Social media: Paying to play with tsu.co

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tsu com
Can tsu.co succeed with an advertising revenue-sharing model? I doubt it.
tsu com
Can tsu.co succeed with an advertising revenue-sharing model? I doubt it.

On the surface, the ideas seems alluring. If we could be paid a share of the advertising revenue earned through social media, would we not be motivated to support and engage the concept — and make a bit of extra cash on the side.

Alas, while this is the ideas behind tsu.co, I don’t think it will get very far. You can get there by following this link — and if you sign on, and get involved, you might make you (and me!) some money, but my sixth sense is that when this organization burns through its few million dollars in original venture capital, it will go the way of many other Internet has-beens.

I could be wrong, of course, but the problem here is that well-established social media players (such as Facebook, Twitter, and Linkedin) have built enough strength that they own the market within their areas of interest. And they have deep pockets and plenty of capitalization — and keep the advertising revenue for themselves, to fund their own operations and growth.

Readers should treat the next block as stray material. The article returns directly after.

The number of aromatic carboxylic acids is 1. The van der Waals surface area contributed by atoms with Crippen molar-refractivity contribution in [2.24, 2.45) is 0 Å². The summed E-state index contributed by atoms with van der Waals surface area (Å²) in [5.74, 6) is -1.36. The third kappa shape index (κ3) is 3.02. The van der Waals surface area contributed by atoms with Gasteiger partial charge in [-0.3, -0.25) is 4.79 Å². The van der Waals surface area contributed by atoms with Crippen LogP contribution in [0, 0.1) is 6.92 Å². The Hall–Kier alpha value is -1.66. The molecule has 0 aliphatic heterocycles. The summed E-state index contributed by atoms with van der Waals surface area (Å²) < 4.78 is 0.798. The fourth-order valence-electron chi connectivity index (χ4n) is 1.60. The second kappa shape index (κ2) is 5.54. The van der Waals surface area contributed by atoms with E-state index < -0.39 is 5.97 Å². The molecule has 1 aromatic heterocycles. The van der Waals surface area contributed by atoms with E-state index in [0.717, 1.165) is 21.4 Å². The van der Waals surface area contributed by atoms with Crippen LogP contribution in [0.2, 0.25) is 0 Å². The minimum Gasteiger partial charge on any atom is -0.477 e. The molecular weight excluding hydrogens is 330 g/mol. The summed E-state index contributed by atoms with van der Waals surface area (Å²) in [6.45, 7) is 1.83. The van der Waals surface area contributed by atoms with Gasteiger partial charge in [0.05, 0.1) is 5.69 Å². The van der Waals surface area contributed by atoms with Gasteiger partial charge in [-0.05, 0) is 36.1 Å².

There are specialty social media sites, such as (for renovators/remodellers, houzz.com) and narrower association and special interest groups such as the social media capacities within the Society for Marketing Professional Services (smps.org). However, it doesn’t take too much to see the uphill battle any “better” social media service would face than to look at the limited success of Google Plus. This channel has all of Google’s money and power behind it — and some rather nifty features including video conferencing capabilities — but it hasn’t attracted much traction outside of groups/organizations closely aligned to Google, or among businesses seeking to game the search engine optimization (SEO) process.

Tsu says in its materials that it will closely control things such as spamming and trickery to generate advertising revenue.  Maybe it can do that — but pay-to-play sites within the Internet world generally are either notoriously scuzzy or ineffective. (So far I wouldn’t say Tsu is scuzzy; the interface is quite nice and the initiative is letigimate, I think.) Website owners and bloggers can certainly collect their share of advertising revenue through Google AdSense, but social media has been problematic for this program because if the viewers/users are closer to the publishers than the advertisers, it doesn’t take too long for some people to try to help their friends with a bit of invalid click activity. I don’t think Tsu has premised its pricing on the pay-per-click model, but that makes it even harder for advertisers to judge and accept the relevance and utility participating in the program.

If you wish to either prove me right or wrong, sign up for tsu.co, start posting and see if you’ll make us some money. Don’t hold your breath, though.

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